This week we bring you insights from the ISO Annual Meeting 2023 - hearing from the leaders and experts who've gathered to address the world's most challenging issues.

“If it was easy, we would have done it already”
—Fabienne Michaux : Director of SDG Impact, UNDP

Building Resilience in an Uncertain World
Where more people reside in cities than ever before, their vulnerability to climate-related disasters presents a significant challenge.

Alison Drury - General Manager, Trade and International Branch, Department of Industry, Science, Energy, and Resources (DISR) - underscored the urgent need for resilient buildings and infrastructure. Climate change is intensifying with extreme weather events like bushfires, cyclones, floods, and heatwaves.

Collin Sivalingum - State Emergency Services Manager for the Australian Red Cross - highlighted that "What we see is more people moving to urban city areas. We live in close proximity, but we are socially more distant. In suburban areas, you know the neighbours and you know that somebody's vulnerable in the community. You know how to prepare for disaster."

“If we want to be successful at becoming more resilient and tackling climate change, collaboration is key. We don’t have the luxury of time anymore,” said
Chantal Guay, CEO of the Standards Council of Canada, emphasising collaboration as a vital component of resilience.

“We need to ensure the most vulnerable communities affected by climate change are heard”.

While it is impossible to plan for every contingency, collaboration and adherence to standards play a vital role in mitigating risks and strengthening urban resilience. The primary focus should be on making informed decisions to prepare for the challenges of an uncertain climate future.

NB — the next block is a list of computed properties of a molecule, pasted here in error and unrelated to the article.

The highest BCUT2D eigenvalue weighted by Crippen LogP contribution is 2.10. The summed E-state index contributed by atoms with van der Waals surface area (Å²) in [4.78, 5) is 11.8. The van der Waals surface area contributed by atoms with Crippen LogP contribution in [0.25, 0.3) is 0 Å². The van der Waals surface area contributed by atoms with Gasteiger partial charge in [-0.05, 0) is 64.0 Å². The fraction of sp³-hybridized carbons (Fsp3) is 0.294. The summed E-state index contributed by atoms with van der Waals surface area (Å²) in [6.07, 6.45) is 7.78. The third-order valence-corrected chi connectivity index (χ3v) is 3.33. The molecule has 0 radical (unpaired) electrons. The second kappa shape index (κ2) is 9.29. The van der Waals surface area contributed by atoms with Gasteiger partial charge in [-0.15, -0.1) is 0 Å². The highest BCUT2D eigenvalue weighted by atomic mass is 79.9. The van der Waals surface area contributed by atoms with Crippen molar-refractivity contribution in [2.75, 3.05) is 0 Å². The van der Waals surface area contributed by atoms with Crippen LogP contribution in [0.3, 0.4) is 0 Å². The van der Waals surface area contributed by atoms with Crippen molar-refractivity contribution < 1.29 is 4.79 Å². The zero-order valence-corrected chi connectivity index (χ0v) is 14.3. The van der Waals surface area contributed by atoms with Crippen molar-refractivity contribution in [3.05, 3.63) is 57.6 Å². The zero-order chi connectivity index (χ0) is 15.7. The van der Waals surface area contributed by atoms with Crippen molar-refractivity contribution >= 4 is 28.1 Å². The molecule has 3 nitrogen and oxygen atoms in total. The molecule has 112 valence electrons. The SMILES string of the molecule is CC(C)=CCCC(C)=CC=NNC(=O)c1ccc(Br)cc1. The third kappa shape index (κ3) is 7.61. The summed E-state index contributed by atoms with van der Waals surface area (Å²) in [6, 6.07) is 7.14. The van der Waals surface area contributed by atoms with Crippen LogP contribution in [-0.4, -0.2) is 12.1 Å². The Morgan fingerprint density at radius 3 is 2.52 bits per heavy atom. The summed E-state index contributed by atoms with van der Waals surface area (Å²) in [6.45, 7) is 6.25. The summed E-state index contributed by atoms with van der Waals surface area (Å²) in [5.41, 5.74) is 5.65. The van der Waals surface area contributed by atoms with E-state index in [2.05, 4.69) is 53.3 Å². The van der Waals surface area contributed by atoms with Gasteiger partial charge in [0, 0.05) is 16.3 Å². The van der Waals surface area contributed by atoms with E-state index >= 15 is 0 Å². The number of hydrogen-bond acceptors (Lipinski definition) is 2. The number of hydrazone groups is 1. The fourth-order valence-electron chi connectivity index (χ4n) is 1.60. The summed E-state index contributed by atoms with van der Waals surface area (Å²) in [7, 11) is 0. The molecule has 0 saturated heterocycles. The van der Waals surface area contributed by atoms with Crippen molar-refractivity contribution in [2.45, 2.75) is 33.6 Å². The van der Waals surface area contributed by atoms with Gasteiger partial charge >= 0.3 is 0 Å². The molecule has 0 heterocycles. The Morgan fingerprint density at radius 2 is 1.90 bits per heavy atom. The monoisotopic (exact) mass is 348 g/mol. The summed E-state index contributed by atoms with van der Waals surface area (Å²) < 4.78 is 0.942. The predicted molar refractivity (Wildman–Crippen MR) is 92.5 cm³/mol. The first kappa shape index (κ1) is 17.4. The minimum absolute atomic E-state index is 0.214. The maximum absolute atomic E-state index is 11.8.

Global Trade: The Importance of Accountability in Sustainability Claims
Climate friendly. Green. Carbon neutral. Net zero. Buzzwords when we talk about reducing the impact on the environment.
This surge in demand for sustainable products and services impacts businesses across the value chain. Regulators, supply chain actors, investors, and consumers are all calling for an increased focus on sustainability.  

However, this surge and subsequent proliferation of sustainability claims - some substantiated and others not - has caused market confusion and consumer scepticism. For global trade, this poses a significant challenge.

Companies failing to meet the necessary sustainability criteria face severe reputational and economic consequences.

Trust in exporters' sustainability claims is essential. Trade policies, including the integration of sustainability chapters and enforceability measures, are vital to mitigate risks associated with such claims.

Addressing issues like greenwashing requires legal and regulatory frameworks and conformity assessments.

Peter Draper, Professor and Executive Director, Institute for International Trade, University of Adelaide notes, “The European Union's approach, featuring enforceable directives, sets global standards through its substantial market influence."